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Ballooning Culture & History

NM flag balloon by marblestreetstudio.com

More than a century ago in Albuquerque, “Professor” P.A. Van Tassell, a local bartender, piloted a “gas bag” from the center of town up to nearly 14,000 feet and landed, intact, a few miles away at the west end of the city. Still, ballooning remained an obscure sport for many years. It wasn’t until 1972 that 13 hot air balloons participated in the very first Balloon Fiesta. From that humble ascension, Albuquerque has become the prime destination for balloonists worldwide. 

Citizens of Albuquerque have been behind many of the sport’s 

greatest achievements, including: 

• The first successful crossing of the Atlantic by balloon was done 

by three Albuquerqueans: Ben Abruzzo, Maxie Anderson and Larry Newman 

who made history in the Double Eagle II helium balloon in August 1978. 

• Abruzzo and Anderson, with another Albuquerquean, Ron Clark, along with Rocky Aoki of Tokyo were first to cross the Pacific by helium balloon. The Double Eagle V flight set the record for the longest distance ever flown in a balloon: 5,768 miles, from Nagashima, Japan 

to a landing site near Covelo, CA. 

• Anderson, along with his son Kris and fellow pilot Don Ida set another record in 1980 when they flew the Kitty Hawk in the first non-stop flight crossing over North America by gas balloon. 

• Another Albuquerque hero, Troy Bradley, has set over 50 world records for ballooning, and has attained the highest ranking a balloonist can achieve, the Montgolfier Diploma.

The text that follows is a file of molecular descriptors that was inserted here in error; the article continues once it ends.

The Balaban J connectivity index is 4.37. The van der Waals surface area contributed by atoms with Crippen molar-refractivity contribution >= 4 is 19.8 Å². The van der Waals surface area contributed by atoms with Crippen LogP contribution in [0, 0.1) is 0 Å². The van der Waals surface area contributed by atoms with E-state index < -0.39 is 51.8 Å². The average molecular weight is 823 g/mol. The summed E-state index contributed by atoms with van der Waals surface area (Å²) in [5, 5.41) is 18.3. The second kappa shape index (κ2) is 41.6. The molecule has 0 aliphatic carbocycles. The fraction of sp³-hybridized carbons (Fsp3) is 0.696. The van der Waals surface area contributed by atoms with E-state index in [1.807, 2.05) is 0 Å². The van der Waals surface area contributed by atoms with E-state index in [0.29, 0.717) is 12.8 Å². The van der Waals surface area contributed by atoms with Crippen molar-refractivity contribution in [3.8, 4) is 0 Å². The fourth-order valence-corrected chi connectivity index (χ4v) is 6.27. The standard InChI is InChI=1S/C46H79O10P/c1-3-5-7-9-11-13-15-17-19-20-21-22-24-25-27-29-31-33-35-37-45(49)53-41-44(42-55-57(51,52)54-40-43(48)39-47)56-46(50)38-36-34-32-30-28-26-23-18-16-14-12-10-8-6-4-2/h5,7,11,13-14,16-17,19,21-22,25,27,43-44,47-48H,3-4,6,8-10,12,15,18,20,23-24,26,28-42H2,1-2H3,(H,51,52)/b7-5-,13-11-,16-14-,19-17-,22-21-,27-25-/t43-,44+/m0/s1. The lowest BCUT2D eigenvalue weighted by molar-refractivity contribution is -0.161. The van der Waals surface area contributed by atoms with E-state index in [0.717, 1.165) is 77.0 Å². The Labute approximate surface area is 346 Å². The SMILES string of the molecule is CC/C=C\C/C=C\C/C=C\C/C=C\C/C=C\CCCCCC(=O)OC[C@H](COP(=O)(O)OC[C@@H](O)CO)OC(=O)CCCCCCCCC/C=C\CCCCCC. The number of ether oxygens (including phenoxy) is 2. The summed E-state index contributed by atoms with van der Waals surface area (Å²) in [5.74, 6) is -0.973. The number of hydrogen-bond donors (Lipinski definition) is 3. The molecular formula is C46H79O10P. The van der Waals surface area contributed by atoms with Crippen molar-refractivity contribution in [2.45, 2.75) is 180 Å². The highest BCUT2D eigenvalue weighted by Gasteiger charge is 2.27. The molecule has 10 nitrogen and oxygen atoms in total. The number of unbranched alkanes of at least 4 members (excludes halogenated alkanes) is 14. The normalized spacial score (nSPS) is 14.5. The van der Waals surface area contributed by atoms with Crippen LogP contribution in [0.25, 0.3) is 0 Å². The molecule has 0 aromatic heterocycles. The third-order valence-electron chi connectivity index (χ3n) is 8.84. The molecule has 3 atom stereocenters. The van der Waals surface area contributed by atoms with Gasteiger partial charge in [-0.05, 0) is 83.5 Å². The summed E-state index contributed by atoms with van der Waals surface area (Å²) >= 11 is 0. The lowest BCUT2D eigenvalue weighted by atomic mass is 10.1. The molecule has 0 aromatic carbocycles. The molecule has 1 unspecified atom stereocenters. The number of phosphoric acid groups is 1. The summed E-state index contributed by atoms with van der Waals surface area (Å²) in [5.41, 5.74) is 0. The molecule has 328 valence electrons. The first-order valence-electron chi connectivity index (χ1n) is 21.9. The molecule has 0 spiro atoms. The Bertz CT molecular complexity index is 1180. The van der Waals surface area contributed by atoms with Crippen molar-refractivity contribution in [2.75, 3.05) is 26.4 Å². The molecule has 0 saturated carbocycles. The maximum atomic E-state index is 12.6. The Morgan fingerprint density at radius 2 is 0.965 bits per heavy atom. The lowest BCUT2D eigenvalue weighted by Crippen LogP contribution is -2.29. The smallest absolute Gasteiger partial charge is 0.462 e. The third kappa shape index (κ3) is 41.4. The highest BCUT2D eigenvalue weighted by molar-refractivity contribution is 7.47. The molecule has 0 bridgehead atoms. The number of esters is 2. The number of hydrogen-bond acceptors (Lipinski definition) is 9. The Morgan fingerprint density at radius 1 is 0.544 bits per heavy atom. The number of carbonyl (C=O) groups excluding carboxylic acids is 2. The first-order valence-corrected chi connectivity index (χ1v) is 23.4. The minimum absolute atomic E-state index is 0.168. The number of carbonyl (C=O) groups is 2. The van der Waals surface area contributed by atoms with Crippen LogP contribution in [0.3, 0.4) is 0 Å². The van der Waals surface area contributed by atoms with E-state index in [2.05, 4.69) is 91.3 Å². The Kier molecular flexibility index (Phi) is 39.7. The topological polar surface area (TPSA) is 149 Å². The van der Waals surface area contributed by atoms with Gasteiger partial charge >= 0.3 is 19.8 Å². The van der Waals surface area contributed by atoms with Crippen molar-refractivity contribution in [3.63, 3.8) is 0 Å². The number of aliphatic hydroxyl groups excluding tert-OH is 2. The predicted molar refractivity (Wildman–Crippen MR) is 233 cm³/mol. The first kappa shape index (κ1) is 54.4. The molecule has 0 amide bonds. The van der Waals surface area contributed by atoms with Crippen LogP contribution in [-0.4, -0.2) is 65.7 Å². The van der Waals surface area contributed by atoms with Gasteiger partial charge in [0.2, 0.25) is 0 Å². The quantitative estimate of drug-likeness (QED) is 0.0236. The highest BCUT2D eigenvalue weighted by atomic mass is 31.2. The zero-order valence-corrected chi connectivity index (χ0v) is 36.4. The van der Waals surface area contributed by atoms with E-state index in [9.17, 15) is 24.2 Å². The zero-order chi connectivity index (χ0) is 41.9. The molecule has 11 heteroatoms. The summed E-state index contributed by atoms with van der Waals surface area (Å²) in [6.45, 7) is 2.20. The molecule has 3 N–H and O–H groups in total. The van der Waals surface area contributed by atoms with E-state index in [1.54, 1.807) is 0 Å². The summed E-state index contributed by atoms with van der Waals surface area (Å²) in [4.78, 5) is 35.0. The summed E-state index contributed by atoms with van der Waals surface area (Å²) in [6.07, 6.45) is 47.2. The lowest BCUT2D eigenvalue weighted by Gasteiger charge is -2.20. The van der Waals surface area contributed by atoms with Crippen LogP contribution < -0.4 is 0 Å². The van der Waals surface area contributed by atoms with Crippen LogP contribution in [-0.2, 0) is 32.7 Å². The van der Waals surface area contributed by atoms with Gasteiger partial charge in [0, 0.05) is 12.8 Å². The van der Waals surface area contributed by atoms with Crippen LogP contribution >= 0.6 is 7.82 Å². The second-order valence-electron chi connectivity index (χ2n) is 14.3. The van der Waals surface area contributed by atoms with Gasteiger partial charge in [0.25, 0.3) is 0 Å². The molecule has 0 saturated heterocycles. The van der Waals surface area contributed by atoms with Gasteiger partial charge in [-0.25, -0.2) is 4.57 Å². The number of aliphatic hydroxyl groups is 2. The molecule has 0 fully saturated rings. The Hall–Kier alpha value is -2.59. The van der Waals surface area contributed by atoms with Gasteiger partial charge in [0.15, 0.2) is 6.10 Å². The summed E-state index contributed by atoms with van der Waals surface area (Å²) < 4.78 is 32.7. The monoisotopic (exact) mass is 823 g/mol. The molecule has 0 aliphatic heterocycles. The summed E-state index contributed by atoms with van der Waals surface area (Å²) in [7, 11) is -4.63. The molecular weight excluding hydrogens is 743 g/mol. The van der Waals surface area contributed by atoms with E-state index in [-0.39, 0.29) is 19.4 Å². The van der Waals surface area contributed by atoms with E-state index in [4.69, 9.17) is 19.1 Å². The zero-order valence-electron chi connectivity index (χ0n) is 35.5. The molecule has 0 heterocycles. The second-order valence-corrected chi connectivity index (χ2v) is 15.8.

Ballooning Facts 

• The first balloon passengers were a rooster, a sheep and a duck in 1783. 

• A “champagne dunk” is part of the initiation rites following a balloon passenger’s 

first ride in a balloon. This ritual involves champagne being poured over the initiate’s head. 

(Champagne was also taken along on the first manned balloon ride, to appease the inhabitants 

of the region where they might land.) 

• Balloon rallies at hot air ballooning events are colorful and energetic social events where crowds of balloonists and spectators gather and celebrate life. In some ways, the atmosphere is similar to tailgate parties at football games. 

• Balloon pins and trading cards are popular collectors’ items. Ideally, each balloon has its own pin and card. During Balloon Fiesta, kids of all ages enjoy talking with pilots and collecting these pins and cards. 

• Sport ballooning has been practiced in Albuquerque ever since Sid Cutter brought in a balloon in 1971. 

• Flying a balloon requires a pilot’s license, awarded by the FAA after extensive training. 

• Balloons are called “aerostats” because they are static in the atmosphere. Rather than flying through the air (as an airplane does), balloons travel on the air. Direction is controlled by skilled control of altitude in order to reach wind currents going in the desired direction. 

More ballooning information: www.visitalbuquerque.org/balloon